While Mortham, far beyond the main,
Waged his fierce wars on Indian Spain. —
It chanced, upon a wintry night,
That whitened Stanemore’s stormy height,
The chace was o’er, the stag was killed.
In Rokeby-hall the cups were filled.
And, by the huge stone-chimney, sate
The Knight, in hospitable state.
Moonless the sky, the hour was late.
When a loud summons shook the gate,
And sore for entrance and for aid
A voice of foreign accent prayed.
The porter answered to the call,
And instant rushed into the hall
A Man, whose aspect and attire
Startled the circle by the fire.
His plaited hair in elf-locks spread
Around his bare and matted head;
On leg and thigh, close stretched and trim,
His vesture shewed the sinewy limb;
In saffron dyed, a linen vest
Was frequent folded round his breast;
A mantle long and loose he wore,
Shaggy with ice, and stained with gore.
He clasped a burthen to his heart,
And, resting on a knotted dart.
The snow from hair and beard he shook,
And round him gazed with wildered look:
Then up the hall, with staggering pace,
He hastened by the blaze to place.
Half lifeless from the bitter air,
His load, a Boy of beavity rare.
To Rokeby, next, he louted low,
Then stood erect his tale to show,
With wild majestic port and tone,
Like envoy of some barbarous throne.
“Sir Richard, Lord of Rokeby, hear!
Turlough O’Neale salutes thee dear;
He graces thee, and to thy care
Young Redmond gives, his grandson fair.
He bids thee breed him as thy son,
For Turlough’s days of joy are done;
And other lords have seized his land,
And faint and feeble is his hand.
And all the glory of Tyrone
Is like a morning vapour flown.
To bind the duty on thy soul,
He bids thee think on Erin’s bowl!
If any wrong the young O’Neale,
He bids thee think of Erin’s steel.
To Mortham first this charge was due,
But, in his absence, honours you. —
Now is my master’s message by.
And Ferraught will contented die.” —
His look grew fixed, his cheek grew pale.
He sunk when he had told his tale;
For, hid beneath his mantle wide,
A mortal wound was in his side.
Vain was all aid — in terror wild.
And sorrow, screamed the orphan child.
Poor Ferraught raised his wistful eyes,
And faintly strove to sooth his cries;
All reckless of his dying pain,
He blest, and blest him o’er again!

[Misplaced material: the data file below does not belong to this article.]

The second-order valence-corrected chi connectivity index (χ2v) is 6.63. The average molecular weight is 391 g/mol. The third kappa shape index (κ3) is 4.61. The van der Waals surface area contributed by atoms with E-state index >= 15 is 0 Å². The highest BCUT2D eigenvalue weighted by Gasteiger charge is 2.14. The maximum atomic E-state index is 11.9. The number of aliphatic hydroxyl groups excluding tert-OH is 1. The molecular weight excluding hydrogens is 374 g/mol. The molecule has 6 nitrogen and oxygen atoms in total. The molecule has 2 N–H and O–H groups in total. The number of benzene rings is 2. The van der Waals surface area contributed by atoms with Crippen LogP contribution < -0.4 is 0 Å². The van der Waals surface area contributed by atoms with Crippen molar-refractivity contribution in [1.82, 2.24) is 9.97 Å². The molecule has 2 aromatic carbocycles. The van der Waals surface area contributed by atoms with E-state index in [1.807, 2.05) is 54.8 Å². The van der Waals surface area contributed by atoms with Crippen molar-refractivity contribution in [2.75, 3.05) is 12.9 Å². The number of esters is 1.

And kissed the little hands outspread.
And kissed and crossed the infant head,
And, in his native tongue and phrase,
Prayed to each saint to watch his days;
Then all his strength together drew,
The charge to Rokeby to renew.
When half was faultered from his breast,
And half by dying signs expressed,
“Bless the O’Neale!” he faintly said,
And thus the faithful spirit fled.
’Twas long ere soothing might prevail
Upon the child to end the tale;
And then he said, that from his home
His grandsire had been forced to roam.
Which had not been if Redmond’s hand
Had but had strength to draw the brand,
The brand of Lenaugh More the Red,
That hung beside the grey wolf’s head. —
’Twas from his broken phrase descried,
His foster-father was his guide,
Who, in his charge, from Ulster bore
Letters, and gifts a goodly store;
But ruffians met them in the wood,
Ferraught in battle boldly stood,
Till wounded and o’erpowered at length,
And stripped of all, his failing strength
Just bore him here — and then the child
Renewed again his moaning wild.
The tear, down Childhood’s cheek that flows,
Is like the dew-drop on the rose;
When next the summer breeze comes by,
And waves the bush, the flower is dry.
Won by their care, the orphan child
Soon on his new protectors smiled,
With dimpled cheek and eye so fair,
Through his thick curls of flaxen hair.
But blithest laughed that cheek and eye,
When Rokeby’s little maid was nigh;
’Twas his, with elder brother’s pride,
Matilda’s tottering steps to guide;
His native lays in Irish tongue,
To sooth her infant ear he sung,
And primrose twined with daisy fair.
To form a chaplet for her hair.
By lawn, by grove, by brooklet’s strand,
The children still were hand in hand,
And good Sir Richard smiling eyed
The early knot so kindly tied,
But summer months bring wilding shoot
From bud to bloom, from bloom to fruit;
And years draw on our human span,
From child to boy, from boy to man;
And soon m Rokeby’s woods is seen
A gallant boy in hunter’s groen.
He loves to wake the felon boar,
In his dark haunt on Greta s shore,
And loves, against the deer so dun,
To draw the shaft, or lift the giui;
Yet more he loves, in autumn prime,
The hazel’s spreading boughs to climb,
And down its clustered stores to hail.
Where young Matilda holds her veil.
And she, whose veil receives the shower,
Is altered too, and knows her power;
Assumes a monitress’s pride.
Her Redmond’s dangerous sports to chide.
Yet listens still to hear him tell
How the grim wild-boar fought and fell.
How at his fall the bugle rung,
Till rock and greenwood answer flung;
Then blesses her, that man can find
A pastime of such savage kind!
But Redmond knew to weave his tale
So well with praise of wood and dale,
And knew so well each point to trace.
Gives living interest to the chace.
And knew so well o’er all to throw
His spirit’s wild romantic glow,
That, while she blamed, and while she feared,
She loved each venturous tale she heard.
Oft, too, when drifted snow and rain
To bower and hail their steps restrain,
Together they explored the page
Of glowing bard or gifted sage,
Oft, placed the evening fire beside,
The minstrel art alternate tried,
While gladsome harp and lively lay
Bade winter-night flit fast away:
Thus from their childhood blending still
Their sport, their study, and their skill.
An union of the soul they prove,
But must not think that it was love.
But though they dared not, envious Fame